Hanahan: To Tree or Not To Tree…

Sweetgrass-Kevin-Cloud

As Hanahan’s elected officials rush higgledy-piggledy towards the congested, overcrowded Mt. Pleasant/Summerville developmental model, many of the politically active citizens of this little berg have become unwitting participants in the ongoing process of shitting in not just their own nests, but everybody else’s nest as well.

City government is nothing more than a vehicle greasing the way for developers who want to plop down even more residential units in the bottomless money pit known as Tanner Plantation. No one talks about the downstream effects of this misguided policy. No one recognizes the importance of the Newtonian dictum: “For every action, there is an equal and opposite reaction.”*

City Hall doesn’t want you to speculate on any future of our little town other their own roses and lollipops vision. They are aided in that diversion by a contingent of elderly, retired northerners whose main goal is to facilitate the Concrete Tidal Wave which is poised to inundate the little patches of flora and fauna that remain undisturbed on this side of the river. The only place these folks want to see a turkey is in the frozen poultry section at the Bi-Lo

In order to accurately predict the future one must understand the past. To that end I would like to bring up the subject of trees.

My family has owned acreage on Williams Lane since 1984. I moved onto this property in 2002 shortly before the stampede began. One thing that always puzzled me is why city government did not foresee the results of not having a mechanism in place for proscribing the planting of large tree specimens directly under power lines. These folks have lived in the Lowcountry for most of their lives. Over the years, they must surely have read the occasional articles in the Post and Courier concerning residents of various neighborhoods who were angry at the “butchering” of trees next to power lines?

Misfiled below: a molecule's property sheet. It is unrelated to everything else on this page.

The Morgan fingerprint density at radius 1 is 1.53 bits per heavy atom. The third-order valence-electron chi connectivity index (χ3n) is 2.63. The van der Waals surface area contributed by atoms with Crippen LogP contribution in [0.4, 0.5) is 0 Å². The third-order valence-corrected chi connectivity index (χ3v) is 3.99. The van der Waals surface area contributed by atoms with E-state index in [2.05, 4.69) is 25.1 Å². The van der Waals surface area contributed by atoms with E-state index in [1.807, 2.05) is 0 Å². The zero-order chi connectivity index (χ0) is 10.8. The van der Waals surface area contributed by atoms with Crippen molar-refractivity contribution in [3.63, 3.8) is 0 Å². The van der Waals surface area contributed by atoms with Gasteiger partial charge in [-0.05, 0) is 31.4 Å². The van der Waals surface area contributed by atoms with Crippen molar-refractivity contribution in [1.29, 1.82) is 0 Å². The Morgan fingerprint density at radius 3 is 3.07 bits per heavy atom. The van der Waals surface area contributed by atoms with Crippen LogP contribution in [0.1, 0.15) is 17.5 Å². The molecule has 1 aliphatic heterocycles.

This tree planting process along Foster Creek Road went on for years as each new neighborhood was developed. Didn’t anyone realize that little trees become big trees and big trees eventually need to be butchered to accommodate power lines?

There are common sense guidelines concerning the placement of power lines near trees. For years these guidelines have been available to anyone who is able to google the following:

“Tree planting near power lines.”

                                          Click to enlarge!

ET-entrance-3

The link below is from the University of Florida. Note the picture and comment: “POOR CHOICE: Live oak and other wide spreading trees planted too close to power lines need to be pruned regularly.”

http://hort.ifas.ufl.edu/treesandpowerlines/goodandpoor.shtml

The worst example of this monumental error is evident in the landscaped frontage on Foster Creek Road in front of  The Reserve.The-Reserve-#2

The Sweetgrass subdivision has a few live oaks at the entrance and a lot of deciduous trees planted under the power lines heading north towards Williams Lane. I will have to wait until spring to identify them. I think they are a maple variety. At any rate, they do not belong there. Below is a picture of what the trees along Foster Creek Road will look like in a decade or so. Note that live oaks are not slow growing trees. They are among the fastest growing in the oak species.

tree-and-powerlines

 

*Newton’s Third Law can be applied to more than Physics. It can also be extended  to cultural, political, and social interaction between human beings.

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